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Conceptualizing socio-hydrological drought processes: The case of the Maya collapse

Kuil, Linda and Carr, Gemma and Viglione, Alberto and Prskawetz, Alexia and Blöschl, Günter (2016) Conceptualizing socio-hydrological drought processes: The case of the Maya collapse. Water Resources Research, 52 (8). pp. 6222-6242. ISSN 00431397

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Abstract

With population growth, increasing water demands and climate change the need to understand the current and future pathways to water security is becoming more pressing. To contribute to addressing this challenge, we examine the link between water stress and society through socio-hydrological modeling. We conceptualize the interactions between an agricultural society with its environment in a stylized way. We apply the model to the case of the ancient Maya, a population that experienced a peak during the Classic Period (AD 600-830) and then declined during the ninth century. The hypothesis that modest drought periods played a major role in the society's collapse is explored. Simulating plausible feedbacks between water and society we show that a modest reduction in rainfall may lead to an 80% population collapse. Population density and crop sensitivity to droughts, however, may play an equally important role. The simulations indicate that construction of reservoirs results in less frequent drought impacts, but if the reservoirs run dry, drought impact may be more severe and the population drop may be larger.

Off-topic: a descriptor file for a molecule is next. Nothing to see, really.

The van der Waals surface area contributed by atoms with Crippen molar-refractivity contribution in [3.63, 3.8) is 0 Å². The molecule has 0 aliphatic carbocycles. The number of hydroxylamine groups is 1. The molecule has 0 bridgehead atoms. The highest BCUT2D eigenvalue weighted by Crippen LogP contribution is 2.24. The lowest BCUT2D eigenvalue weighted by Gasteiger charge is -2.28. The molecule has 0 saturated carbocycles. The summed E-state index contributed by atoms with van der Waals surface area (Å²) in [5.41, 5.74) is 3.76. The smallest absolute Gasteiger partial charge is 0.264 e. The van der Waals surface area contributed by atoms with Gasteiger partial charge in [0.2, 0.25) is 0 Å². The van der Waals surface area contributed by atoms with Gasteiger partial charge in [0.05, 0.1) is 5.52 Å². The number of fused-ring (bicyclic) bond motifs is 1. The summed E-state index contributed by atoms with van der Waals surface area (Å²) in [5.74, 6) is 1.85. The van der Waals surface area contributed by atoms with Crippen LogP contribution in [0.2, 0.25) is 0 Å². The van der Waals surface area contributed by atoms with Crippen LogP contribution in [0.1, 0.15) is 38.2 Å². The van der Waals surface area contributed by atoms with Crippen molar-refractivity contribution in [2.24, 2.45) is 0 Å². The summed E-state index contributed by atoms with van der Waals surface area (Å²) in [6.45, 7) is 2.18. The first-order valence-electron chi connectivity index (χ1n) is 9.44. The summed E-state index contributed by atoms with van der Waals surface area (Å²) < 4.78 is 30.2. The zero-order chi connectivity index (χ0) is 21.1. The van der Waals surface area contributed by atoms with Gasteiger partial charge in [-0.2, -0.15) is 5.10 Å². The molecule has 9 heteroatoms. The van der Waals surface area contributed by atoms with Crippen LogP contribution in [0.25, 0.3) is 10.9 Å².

Item Type: Article
Additional Information: We would like to acknowledge financial support from the Austrian Science funds (FWF) as part of the Vienna Doctoral Programme on Water Resource Systems (DK W1219-N22). The data used in this paper are available in the cited references, tables and figures.
Divisions: Departments > Sozioökonomie > Sozialpolitik > Demographie > Wittgenstein Centre
Version of the Document: Published
Variance from Published Version: None
Depositing User: Mohammad Al Hessan
Date Deposited: 19 Dec 2017 15:00
Last Modified: 19 Dec 2017 16:42
Related URLs:
URI: http://epub.wu.ac.at/id/eprint/5925

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